Where Does The IPS Go?
Intrusion Prevention Systems are designed to detect possible attacks that are occurring over the network and act upon them in some way. They are not unlike firewalls, but they tend to approach the problem a bit differently. Whereas your typical network firewall is a “deny by default” system (i.e. deny all traffic except those which pass certain criteria), an IPS tends to be an “allow all by default” system (i.e. allow all traffic except those things that look dangerous). Also, firewalls tend to be routers to serve as a network choke point, whereas the IPS is a “bump in the wire” looking at all traffic passing through. It is usually deployed in-line with the firewall, either on an ingress or egress point.
Joel Esler, one of the professional services guys for Sourcefire, who sell IPS solutions (Nokia, my employer, is a Sourcefire partner), wrote an interesting blog post decrying the typical practice of deploying the IPS outside the Internet-facing firewall. His basic message: if your Internet-facing firewall is properly configured and your important machines are properly ensconced behind it, you don’t need an IPS on the outside of your firewall. The IPS should be placed inside the firewall.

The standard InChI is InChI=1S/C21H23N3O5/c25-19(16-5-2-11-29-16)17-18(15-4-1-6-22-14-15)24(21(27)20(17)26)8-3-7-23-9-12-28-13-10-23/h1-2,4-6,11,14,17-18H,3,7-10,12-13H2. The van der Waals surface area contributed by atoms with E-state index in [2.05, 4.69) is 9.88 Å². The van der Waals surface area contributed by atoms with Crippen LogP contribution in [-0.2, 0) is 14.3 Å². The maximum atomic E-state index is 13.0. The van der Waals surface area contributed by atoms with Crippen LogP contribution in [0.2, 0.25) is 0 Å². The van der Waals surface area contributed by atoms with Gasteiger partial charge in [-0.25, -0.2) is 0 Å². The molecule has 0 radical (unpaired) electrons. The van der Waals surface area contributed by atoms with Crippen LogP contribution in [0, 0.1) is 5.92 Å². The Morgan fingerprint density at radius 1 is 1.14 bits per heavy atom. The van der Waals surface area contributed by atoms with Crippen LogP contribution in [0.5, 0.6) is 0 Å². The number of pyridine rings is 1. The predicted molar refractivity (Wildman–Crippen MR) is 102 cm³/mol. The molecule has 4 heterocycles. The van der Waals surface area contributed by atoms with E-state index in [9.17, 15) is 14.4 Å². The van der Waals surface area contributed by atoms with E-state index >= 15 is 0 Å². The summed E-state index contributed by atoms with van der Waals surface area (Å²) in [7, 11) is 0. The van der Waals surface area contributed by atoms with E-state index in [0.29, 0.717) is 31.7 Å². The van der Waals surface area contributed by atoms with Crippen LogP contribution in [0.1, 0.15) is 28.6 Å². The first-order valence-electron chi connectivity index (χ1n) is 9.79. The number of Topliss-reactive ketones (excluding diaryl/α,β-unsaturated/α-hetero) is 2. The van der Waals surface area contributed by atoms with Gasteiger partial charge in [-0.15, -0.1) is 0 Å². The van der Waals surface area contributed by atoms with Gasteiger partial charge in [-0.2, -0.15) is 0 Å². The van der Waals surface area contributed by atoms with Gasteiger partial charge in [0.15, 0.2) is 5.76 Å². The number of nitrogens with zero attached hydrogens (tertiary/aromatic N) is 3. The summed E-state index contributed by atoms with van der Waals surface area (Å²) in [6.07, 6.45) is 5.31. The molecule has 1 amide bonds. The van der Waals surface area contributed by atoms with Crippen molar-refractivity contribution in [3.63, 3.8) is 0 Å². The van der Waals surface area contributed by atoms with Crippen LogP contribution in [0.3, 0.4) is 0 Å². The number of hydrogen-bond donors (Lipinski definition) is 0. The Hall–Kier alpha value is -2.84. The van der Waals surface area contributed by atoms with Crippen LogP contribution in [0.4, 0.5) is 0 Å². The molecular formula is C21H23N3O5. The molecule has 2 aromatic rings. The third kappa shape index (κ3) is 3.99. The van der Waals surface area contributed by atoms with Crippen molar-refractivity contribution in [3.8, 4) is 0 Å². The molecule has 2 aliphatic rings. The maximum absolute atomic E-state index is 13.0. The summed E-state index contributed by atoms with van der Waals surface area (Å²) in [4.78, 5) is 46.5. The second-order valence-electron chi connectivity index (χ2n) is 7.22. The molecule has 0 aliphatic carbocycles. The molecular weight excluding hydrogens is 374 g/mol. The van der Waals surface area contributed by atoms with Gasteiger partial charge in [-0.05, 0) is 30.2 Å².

While I agree that IPS is needed inside the external firewall, I think IPS has a useful place outside the firewall as well. It is not always feasible to put everything behind a firewall. For example, it may not be possible/feasible to subnet your external network so you can put stuff behind a firewall. You might be using a service that does not play nice with a firewall. Or any number of other technical or political reasons.
Even if you can manage to get everything behind a stateful inspection firewall, what’s looking after the firewall? Sure, a properly configured firewall will deflect anything the Internet is likely to throw at it, but even a properly configured firewall might be susceptible to a security vulnerability.
To throw another viewpoint into the mix, perhaps the place to integrate IPS functionality is right in the firewall itself. Check Point was clearly starting down this road with SmartDefense in the NG AI release of VPN-1. Now in the R70 release of Check Point’s Security Gateway product, we have the IPS software blade, which is a full-blown IPS.
The bottom line is that if you’re going to use an IPS, you need it everywhere bad stuff could happen–inside or just outside your security parameter. Or on the firewall itself